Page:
Stafford G. Brown, Jr., MD
Hampton Roads Radiology Associates
Across the country, less than six percent of all physicians are Black, compared to about 14 percent of the population as a whole.
More alarmingly, that figure has barely budged in more than 120 years, according to an April report in the Journal of General Internal Medicine. Another study found the percentage of Black men in medical schools has actually dipped slightly over the past 40 years.
The Hampton Roads Medical Scholars Institute (HRMSI), launched in 2019, aims to change both pieces of that narrative. The community-based nonprofit provides comprehensive mentorship to future Black male physicians, starting at the end of high school and continuing through their matriculation at medical school.
HRMSI was created by four Black physicians, a medical student, a lawyer and a guidance counselor to give promising students access to the advisors and role models that many might otherwise be missing. Two more physicians plan to join the growing team this summer.
“This is a real crisis because diversity in health care is so important,” says Dr. Stafford Brown, one of the organization’s founders. “Patients are much more likely to follow and trust a doctor’s directions if they can identify with that doctor. I feel we also have a great responsibility to help the next generation of Black physicians thrive, beginning here at home.”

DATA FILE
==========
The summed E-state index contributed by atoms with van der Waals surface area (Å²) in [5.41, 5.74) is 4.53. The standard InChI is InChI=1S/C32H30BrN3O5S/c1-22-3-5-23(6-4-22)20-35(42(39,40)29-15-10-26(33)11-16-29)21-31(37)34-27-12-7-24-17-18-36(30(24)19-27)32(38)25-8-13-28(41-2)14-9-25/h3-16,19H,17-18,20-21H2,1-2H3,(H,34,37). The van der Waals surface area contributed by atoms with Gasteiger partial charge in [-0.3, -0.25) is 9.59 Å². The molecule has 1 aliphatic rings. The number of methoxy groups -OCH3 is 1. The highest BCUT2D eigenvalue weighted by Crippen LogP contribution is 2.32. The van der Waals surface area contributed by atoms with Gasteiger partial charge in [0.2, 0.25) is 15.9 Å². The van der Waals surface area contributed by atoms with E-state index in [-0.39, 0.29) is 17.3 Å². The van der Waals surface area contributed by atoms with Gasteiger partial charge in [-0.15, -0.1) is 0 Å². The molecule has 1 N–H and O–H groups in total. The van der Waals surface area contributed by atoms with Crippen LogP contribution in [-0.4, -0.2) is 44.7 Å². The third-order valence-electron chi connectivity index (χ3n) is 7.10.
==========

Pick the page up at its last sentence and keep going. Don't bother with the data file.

Services provided by HRMSI include help with college course selections, bimonthly progress checks via Zoom, summer job shadowing opportunities, financial assistance for the Medical College Admission Test (MCAT) and student medical conferences, and guidance on professional skills such as interviewing and writing resumes.
“We see ourselves as a one-stop-shop for success,” Dr. Brown says. “Our students have access to Black male physicians and leaders 24/7. If they fail at something along the way, we can catch it early, avert more missteps and hopefully keep them on track.”
HRMSI currently has five students in its program, including two at Old Dominion University, one at Hampton University, one at James Madison University and one at Virginia Commonwealth University. The nonprofit also has six new applicants under consideration.
Candidates must meet three criteria: be Black men interested in becoming physicians in any specialty, be high school seniors graduating from a Hampton Roads school with a minimum grade point average of 3.0, and have plans to attend a four-year university.
Dr. Brown was the first person in his family to graduate from college, attending the University of Virginia as an undergraduate and a medical student. His three children all have gone to UVA as well; his oldest is currently a student at Eastern Virginia Medical School.
Yet many Black students, especially first-generation ones, struggle because they don’t get enough good advice, support or financial aid, he notes. Those factors have left the percentage of Black men in medical schools at 2.9, compared to 3.1 percent in 1978, according to statistics from the Association of American Medical Colleges.
As HRMSI expands, it seeks more medical professionals to volunteer for a collective effort to overcome those obstacles based on its motto: “Your Future is Our Motivation.” Dr. Brown believes every Black physician has a role to play in nurturing future providers and role models.
“We all need to do our part to solve this great disparity in our health care system,” he says. “Doing so will only make our entire community stronger.”
For more information, visit hrmedicalscholars.org or email email@example.com.